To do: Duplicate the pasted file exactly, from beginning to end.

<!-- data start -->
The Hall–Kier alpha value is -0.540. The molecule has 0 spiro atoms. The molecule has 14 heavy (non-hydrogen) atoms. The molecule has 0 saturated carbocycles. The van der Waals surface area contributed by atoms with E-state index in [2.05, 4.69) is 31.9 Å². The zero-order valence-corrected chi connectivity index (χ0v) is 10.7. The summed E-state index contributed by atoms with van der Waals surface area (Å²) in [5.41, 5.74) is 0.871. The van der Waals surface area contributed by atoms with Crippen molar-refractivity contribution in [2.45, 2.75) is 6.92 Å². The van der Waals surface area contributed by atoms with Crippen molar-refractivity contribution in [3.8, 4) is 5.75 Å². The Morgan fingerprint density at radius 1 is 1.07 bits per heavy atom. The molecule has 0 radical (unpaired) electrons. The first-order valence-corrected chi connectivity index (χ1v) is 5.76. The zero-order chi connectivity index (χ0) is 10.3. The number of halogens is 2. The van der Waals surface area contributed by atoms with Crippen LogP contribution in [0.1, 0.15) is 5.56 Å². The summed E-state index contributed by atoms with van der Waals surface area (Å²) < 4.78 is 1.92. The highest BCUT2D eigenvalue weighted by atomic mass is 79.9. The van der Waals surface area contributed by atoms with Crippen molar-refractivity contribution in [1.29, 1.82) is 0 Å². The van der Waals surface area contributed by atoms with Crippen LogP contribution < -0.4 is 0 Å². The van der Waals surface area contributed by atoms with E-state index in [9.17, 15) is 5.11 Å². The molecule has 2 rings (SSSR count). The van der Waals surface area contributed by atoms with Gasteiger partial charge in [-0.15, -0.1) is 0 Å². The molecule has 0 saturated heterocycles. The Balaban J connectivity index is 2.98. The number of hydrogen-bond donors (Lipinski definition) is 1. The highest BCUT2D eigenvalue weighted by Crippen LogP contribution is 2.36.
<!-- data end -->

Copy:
The Hall–Kier alpha value is -0.540. The molecule has 0 spiro atoms. The molecule has 14 heavy (non-hydrogen) atoms. The molecule has 0 saturated carbocycles. The van der Waals surface area contributed by atoms with E-state index in [2.05, 4.69) is 31.9 Å². The zero-order valence-corrected chi connectivity index (χ0v) is 10.7. The summed E-state index contributed by atoms with van der Waals surface area (Å²) in [5.41, 5.74) is 0.871. The van der Waals surface area contributed by atoms with Crippen molar-refractivity contribution in [2.45, 2.75) is 6.92 Å². The van der Waals surface area contributed by atoms with Crippen molar-refractivity contribution in [3.8, 4) is 5.75 Å². The Morgan fingerprint density at radius 1 is 1.07 bits per heavy atom. The molecule has 0 radical (unpaired) electrons. The first-order valence-corrected chi connectivity index (χ1v) is 5.76. The zero-order chi connectivity index (χ0) is 10.3. The number of halogens is 2. The van der Waals surface area contributed by atoms with Crippen LogP contribution in [0.1, 0.15) is 5.56 Å². The summed E-state index contributed by atoms with van der Waals surface area (Å²) < 4.78 is 1.92. The highest BCUT2D eigenvalue weighted by atomic mass is 79.9. The van der Waals surface area contributed by atoms with Crippen molar-refractivity contribution in [1.29, 1.82) is 0 Å². The van der Waals surface area contributed by atoms with Crippen LogP contribution < -0.4 is 0 Å². The van der Waals surface area contributed by atoms with E-state index in [9.17, 15) is 5.11 Å². The molecule has 2 rings (SSSR count). The van der Waals surface area contributed by atoms with Gasteiger partial charge in [-0.15, -0.1) is 0 Å². The molecule has 0 saturated heterocycles. The Balaban J connectivity index is 2.98. The number of hydrogen-bond donors (Lipinski definition) is 1. The highest BCUT2D eigenvalue weighted by Crippen LogP contribution is 2.36.